Midlife Diabetes Can Really Raise Your Odds for Stroke Years Later
THURSDAY, June 6, 2019 (HealthDay News) -- In a finding that further confirms the link between type 2 diabetes and stroke, a new study shows that having the blood sugar disease during middle age may boost your risk of having the most common type of stroke later in life.
In addition to a 30% greater chance of an ischemic stroke, the researchers also found that people who had type 2 diabetes in their 40s or 50s were twice as likely to have narrower blood vessels in their brain in their 60s and beyond.
"Our findings highlight the need for controlling midlife type 2 diabetes mellitus to help prevent [ischemic stroke and narrowing of the blood vessels in the brain]," said study author Rongrong Yang. Yang is a Ph.D. candidate at Tianjin Medical University in China.
An ischemic stroke, which is the more common type of stroke, is caused by a blockage in a blood vessel in the brain. This damages the area of the brain that's no longer receiving enough blood. The less common type of stroke is known as a hemorrhagic stroke. That type of stroke occurs when a blood vessel bursts, causing blood to leak into the brain and cause swelling and tissue damage, the National Stroke Association says.
Type 2 diabetes has long been associated with the risk of stroke, but it's been hard to know if an increased risk of stroke comes from the diabetes or from other genetic and environmental factors, according to background information in the study.
To better tease out if diabetes itself was a likely culprit, the researchers reviewed data from the Swedish Twin Registry. More than 33,000 twin individuals met the criteria for the study.
The study participants were all born before 1958. None had evidence of narrowed brain blood vessels or stroke before age 60.
Just under 4% of the group had diabetes in midlife. More than 9% had late-life (after 60) strokes or narrowed blood vessels in their brain, the study authors said.
After adjusting the data to account for other stroke risk factors, such as smoking and obesity, the researchers noted the increased risk of ischemic stroke, but didn't find an increased risk of hemorrhagic stroke.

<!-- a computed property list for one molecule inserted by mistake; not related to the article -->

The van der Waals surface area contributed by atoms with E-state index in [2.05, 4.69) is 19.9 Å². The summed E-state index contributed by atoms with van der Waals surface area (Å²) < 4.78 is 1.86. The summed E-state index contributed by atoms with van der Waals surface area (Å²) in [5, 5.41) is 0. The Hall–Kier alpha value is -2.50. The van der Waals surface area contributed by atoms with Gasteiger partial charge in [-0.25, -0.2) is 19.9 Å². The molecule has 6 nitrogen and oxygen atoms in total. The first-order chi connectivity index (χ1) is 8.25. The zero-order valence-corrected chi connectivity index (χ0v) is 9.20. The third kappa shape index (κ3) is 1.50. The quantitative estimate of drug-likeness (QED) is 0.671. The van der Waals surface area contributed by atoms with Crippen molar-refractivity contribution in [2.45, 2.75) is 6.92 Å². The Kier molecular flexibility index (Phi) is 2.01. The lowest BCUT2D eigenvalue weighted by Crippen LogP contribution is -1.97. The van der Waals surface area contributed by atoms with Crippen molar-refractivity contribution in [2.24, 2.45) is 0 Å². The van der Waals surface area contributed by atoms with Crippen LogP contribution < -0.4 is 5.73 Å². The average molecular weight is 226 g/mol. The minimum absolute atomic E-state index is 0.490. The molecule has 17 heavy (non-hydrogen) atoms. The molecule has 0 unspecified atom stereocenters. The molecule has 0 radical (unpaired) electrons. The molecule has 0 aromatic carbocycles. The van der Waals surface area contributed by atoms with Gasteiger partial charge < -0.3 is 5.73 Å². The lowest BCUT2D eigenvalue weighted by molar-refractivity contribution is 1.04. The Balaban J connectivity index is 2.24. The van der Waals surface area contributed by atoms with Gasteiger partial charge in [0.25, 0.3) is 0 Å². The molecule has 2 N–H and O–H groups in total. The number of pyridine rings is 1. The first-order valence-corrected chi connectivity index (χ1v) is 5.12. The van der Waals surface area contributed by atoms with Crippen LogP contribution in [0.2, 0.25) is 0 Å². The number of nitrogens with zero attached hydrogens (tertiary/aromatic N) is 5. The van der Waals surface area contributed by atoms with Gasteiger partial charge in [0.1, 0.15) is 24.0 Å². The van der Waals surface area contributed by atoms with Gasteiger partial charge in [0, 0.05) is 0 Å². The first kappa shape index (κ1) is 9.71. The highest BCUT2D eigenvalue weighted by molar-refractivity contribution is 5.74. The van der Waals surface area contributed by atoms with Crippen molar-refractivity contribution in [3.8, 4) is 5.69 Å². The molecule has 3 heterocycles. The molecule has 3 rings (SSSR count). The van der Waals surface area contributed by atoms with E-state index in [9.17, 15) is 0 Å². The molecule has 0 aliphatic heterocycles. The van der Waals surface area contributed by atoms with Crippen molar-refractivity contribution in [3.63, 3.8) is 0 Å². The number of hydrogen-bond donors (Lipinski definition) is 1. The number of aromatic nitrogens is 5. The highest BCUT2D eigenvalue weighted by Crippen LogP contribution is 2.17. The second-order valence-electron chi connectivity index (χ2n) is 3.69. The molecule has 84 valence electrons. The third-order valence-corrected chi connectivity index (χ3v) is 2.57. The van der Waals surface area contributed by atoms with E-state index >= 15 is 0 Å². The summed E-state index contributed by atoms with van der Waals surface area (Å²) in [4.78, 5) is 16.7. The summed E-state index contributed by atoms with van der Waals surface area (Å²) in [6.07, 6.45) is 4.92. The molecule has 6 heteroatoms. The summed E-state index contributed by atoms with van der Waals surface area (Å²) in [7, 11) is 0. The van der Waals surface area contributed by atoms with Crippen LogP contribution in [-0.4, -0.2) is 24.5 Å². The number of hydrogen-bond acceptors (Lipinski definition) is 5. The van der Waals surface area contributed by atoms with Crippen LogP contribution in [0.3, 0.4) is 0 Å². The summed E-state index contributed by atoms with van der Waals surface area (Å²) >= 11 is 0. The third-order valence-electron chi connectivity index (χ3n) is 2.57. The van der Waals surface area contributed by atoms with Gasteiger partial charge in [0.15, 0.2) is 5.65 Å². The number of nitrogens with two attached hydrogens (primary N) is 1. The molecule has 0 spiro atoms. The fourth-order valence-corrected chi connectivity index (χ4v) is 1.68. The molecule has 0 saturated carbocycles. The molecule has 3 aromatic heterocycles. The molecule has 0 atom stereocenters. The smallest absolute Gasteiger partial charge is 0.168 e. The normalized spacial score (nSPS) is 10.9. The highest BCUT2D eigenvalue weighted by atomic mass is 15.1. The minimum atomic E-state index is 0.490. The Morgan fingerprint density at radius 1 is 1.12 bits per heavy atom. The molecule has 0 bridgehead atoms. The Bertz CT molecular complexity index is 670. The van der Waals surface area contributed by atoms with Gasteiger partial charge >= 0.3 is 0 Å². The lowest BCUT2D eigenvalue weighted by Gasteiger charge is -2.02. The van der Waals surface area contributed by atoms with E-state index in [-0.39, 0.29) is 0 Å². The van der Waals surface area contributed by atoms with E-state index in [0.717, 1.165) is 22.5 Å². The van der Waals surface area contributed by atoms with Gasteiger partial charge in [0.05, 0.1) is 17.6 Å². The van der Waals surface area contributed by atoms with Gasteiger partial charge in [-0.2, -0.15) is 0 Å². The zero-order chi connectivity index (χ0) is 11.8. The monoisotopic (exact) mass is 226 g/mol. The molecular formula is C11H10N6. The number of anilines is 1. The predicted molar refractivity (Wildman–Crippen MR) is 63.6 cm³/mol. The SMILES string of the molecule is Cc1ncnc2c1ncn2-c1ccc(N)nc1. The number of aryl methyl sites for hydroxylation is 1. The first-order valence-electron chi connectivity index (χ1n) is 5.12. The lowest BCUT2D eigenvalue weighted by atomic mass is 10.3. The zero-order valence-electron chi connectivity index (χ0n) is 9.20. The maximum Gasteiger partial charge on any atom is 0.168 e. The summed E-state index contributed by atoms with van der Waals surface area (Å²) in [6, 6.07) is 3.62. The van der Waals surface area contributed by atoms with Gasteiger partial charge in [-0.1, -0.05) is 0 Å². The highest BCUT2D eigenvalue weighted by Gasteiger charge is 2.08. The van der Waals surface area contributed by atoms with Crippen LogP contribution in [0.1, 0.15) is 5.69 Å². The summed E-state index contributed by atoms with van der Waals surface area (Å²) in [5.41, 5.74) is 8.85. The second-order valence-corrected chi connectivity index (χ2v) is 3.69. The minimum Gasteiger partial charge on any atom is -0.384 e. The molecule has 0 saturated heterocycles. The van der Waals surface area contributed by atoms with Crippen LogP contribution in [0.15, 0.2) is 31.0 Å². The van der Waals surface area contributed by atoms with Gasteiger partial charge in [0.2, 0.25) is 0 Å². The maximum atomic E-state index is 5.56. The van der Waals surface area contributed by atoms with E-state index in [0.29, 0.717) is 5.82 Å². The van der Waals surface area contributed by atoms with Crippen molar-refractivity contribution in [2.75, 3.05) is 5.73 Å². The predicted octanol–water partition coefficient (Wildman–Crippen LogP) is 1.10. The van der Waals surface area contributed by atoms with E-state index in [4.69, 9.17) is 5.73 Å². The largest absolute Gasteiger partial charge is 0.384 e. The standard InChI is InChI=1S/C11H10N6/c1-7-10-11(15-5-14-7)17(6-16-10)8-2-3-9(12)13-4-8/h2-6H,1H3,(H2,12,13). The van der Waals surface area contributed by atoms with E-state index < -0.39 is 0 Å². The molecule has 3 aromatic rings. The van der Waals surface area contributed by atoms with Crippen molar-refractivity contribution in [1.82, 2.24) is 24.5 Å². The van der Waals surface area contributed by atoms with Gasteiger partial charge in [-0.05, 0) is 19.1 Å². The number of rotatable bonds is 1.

Yang said that genetic and environmental factors didn't appear to account for the increased risk of ischemic stroke, but noted that more research needs to be done. This study wasn't designed to prove a cause-and-effect relationship.
So why might diabetes lead to more ischemic strokes?
"The mechanisms underlying the association of type 2 diabetes mellitus with stroke are complex and not completely understood," Yang said. But, people with type 2 diabetes have abnormal cholesterol levels and that might contribute to the narrowed blood vessels in the brain.
Dr. Joel Zonszein, director of the clinical diabetes center at Montefiore Medical Center in New York City, said the Swedish population has significantly less type 2 diabetes than would be found in the United States.
Zonszein was not, however, surprised to see a higher risk of stroke and narrowed blood vessels in people with diabetes.
"We need to be much more alert to getting the proper diagnosis of diabetes and controlling risk factors. Focus on the things we can change to try to improve risk factors," Zonszein said.
"Smoking cessation is important, and we have to treat high blood pressure. High blood pressure puts people at high risk of stroke. People with diabetes should be on a statin to control cholesterol levels, and they should be on the proper medications to control their diabetes," he added.
Study author Yang agreed that controlling risk factors is key.
"Diabetic patients need to maintain a healthy lifestyle, such as doing regular exercise, eating a healthy diet, keeping a healthy weight, no smoking, as well as [blood sugar] control, in order to reduce the risk of [stroke] in late life," Yang said.
The findings were published June 5 in Diabetologia.
To learn more about diabetes and stroke, visit the American Diabetes Association.